Frances and Aled’s relationship isn’t always smooth, of course, and I like that too. This isn’t a fairy tale. Aled goes through some very rough experiences, including his mom’s outright abusive behaviour. I appreciate how Oseman approaches the complicated nature of these issues, the way she shows both Frances and Aled reacting and behaving just like the young, flawed human beings they are.
On a related note, the use of texting is stellar in this book. We see conversations between Frances and Aled, as well as between Frances and Raine. In both cases, I think Oseman nails the tone and diction and voice of certain types of texters. These conversations sound similar to how I converse with some of my friends via text (with some variation given my older age and penchant for grammatical sentences, even in text messages…). They sound quite genuine. This is difficult to do with texting in books sometimes.
Speaking of Raine, can we stop and appreciate her for a moment? Let’s do it.
Raine is my favourite character. She comes out of left field, just another minor background character at first, someone you can easily dismiss. Yet her presence just grows, slowly, until the sheer force of her will cannot be denied. She embodies the friend who is just there for you, no questions asked, no complaints. And then that climax, where she sees what Aled’s mom is trying to pull and she just takes charge and orders everyone else into the car so they can speed off to the station. Time and again, Raine proves herself both badass and awesome. I’d read more of her story.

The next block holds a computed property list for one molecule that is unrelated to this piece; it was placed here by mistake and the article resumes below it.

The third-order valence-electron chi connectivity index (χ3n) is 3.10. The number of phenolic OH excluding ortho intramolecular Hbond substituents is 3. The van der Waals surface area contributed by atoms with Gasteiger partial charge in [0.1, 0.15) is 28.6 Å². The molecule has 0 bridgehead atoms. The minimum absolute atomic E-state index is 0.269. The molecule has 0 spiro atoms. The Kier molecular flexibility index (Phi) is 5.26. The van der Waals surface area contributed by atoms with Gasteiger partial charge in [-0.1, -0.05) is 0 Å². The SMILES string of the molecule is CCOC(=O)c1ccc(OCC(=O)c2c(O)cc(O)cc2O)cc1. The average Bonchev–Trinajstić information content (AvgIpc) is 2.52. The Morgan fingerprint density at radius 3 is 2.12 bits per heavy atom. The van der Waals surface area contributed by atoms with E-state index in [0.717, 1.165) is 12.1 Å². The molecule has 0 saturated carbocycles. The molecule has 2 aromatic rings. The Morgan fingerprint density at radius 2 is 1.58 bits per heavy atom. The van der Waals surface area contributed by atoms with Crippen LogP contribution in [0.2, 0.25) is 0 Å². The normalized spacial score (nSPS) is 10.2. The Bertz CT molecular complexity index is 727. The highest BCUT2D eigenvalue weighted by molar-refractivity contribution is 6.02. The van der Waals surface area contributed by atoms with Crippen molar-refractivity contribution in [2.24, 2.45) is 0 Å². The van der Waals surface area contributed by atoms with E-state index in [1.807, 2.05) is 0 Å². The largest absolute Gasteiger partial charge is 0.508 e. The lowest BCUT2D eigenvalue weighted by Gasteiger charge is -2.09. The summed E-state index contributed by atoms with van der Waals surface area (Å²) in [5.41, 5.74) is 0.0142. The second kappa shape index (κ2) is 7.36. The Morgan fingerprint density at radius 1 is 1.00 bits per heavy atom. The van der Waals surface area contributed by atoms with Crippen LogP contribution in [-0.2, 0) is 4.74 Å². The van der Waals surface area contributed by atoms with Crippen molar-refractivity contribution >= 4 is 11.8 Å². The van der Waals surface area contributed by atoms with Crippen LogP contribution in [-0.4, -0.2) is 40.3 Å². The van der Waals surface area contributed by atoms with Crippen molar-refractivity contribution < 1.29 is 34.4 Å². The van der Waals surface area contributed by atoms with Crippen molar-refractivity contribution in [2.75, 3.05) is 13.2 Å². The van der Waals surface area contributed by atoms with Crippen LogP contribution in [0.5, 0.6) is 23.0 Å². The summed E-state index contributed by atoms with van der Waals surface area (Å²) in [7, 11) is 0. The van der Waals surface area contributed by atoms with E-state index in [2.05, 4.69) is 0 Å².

A close second for favourite character is Frances’ mother. Oseman does something very interesting here. Frances’ mother acts as a kind of foil to Carol’s obviously horrible abuse. As terrible and messed up as Aled’s relationship with Carol is, Frances’ relationship with her mother is just all sorts of positive. Firstly, her mother is permissive and often complicit in some of Frances’ adolescent boundary-pushing—but never in the “I’m a cool mom” way, only in the “better that I know what/where/when than that you go around behind my back” kind of way. Frances’ mom is there for her, is supportive of her, is always ready to offer advice or ask questions. If anything, one might critique her character for being a little too one-dimensional in this regard. But that circles back to how she is a counterpart to Carol, I think, who is also somewhat one-note. Through Frances’ mom, Oseman includes a valuable example of a healthy mother-child relationship as contrast to the very unhealthy one that serves as some of the conflict for the last part of the book.